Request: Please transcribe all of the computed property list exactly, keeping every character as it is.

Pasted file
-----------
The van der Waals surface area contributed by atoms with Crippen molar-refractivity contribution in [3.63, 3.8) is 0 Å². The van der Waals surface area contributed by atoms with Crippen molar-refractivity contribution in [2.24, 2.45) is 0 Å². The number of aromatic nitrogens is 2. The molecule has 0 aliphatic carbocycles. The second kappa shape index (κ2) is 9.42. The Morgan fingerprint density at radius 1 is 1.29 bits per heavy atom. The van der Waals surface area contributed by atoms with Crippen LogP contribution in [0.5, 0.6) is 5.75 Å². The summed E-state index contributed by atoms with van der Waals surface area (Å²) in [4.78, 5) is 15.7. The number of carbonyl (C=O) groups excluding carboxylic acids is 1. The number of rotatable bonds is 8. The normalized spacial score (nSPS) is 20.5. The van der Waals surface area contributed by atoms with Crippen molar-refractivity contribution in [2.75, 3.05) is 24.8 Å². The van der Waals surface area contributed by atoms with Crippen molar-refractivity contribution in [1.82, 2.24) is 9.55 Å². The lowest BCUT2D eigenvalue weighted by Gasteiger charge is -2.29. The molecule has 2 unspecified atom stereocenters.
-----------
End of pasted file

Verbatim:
The van der Waals surface area contributed by atoms with Crippen molar-refractivity contribution in [3.63, 3.8) is 0 Å². The van der Waals surface area contributed by atoms with Crippen molar-refractivity contribution in [2.24, 2.45) is 0 Å². The number of aromatic nitrogens is 2. The molecule has 0 aliphatic carbocycles. The second kappa shape index (κ2) is 9.42. The Morgan fingerprint density at radius 1 is 1.29 bits per heavy atom. The van der Waals surface area contributed by atoms with Crippen LogP contribution in [0.5, 0.6) is 5.75 Å². The summed E-state index contributed by atoms with van der Waals surface area (Å²) in [4.78, 5) is 15.7. The number of carbonyl (C=O) groups excluding carboxylic acids is 1. The number of rotatable bonds is 8. The normalized spacial score (nSPS) is 20.5. The van der Waals surface area contributed by atoms with Crippen molar-refractivity contribution in [2.75, 3.05) is 24.8 Å². The van der Waals surface area contributed by atoms with Crippen molar-refractivity contribution in [1.82, 2.24) is 9.55 Å². The lowest BCUT2D eigenvalue weighted by Gasteiger charge is -2.29. The molecule has 2 unspecified atom stereocenters.